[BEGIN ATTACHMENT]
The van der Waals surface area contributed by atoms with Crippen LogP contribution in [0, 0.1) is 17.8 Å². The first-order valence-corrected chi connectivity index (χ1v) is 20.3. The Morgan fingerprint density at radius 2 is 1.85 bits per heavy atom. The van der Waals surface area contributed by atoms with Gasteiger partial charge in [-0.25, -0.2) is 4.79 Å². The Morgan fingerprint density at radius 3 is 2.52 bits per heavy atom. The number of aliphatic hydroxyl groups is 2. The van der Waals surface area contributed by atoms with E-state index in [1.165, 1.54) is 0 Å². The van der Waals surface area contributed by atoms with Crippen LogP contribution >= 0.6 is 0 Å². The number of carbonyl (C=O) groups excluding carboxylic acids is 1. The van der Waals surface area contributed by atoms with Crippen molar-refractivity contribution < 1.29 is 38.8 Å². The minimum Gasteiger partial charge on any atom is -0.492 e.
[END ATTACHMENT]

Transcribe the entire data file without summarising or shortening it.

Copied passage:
The van der Waals surface area contributed by atoms with Crippen LogP contribution in [0, 0.1) is 17.8 Å². The first-order valence-corrected chi connectivity index (χ1v) is 20.3. The Morgan fingerprint density at radius 2 is 1.85 bits per heavy atom. The van der Waals surface area contributed by atoms with Gasteiger partial charge in [-0.25, -0.2) is 4.79 Å². The Morgan fingerprint density at radius 3 is 2.52 bits per heavy atom. The number of aliphatic hydroxyl groups is 2. The van der Waals surface area contributed by atoms with E-state index in [1.165, 1.54) is 0 Å². The van der Waals surface area contributed by atoms with Crippen LogP contribution >= 0.6 is 0 Å². The number of carbonyl (C=O) groups excluding carboxylic acids is 1. The van der Waals surface area contributed by atoms with Crippen molar-refractivity contribution < 1.29 is 38.8 Å². The minimum Gasteiger partial charge on any atom is -0.492 e.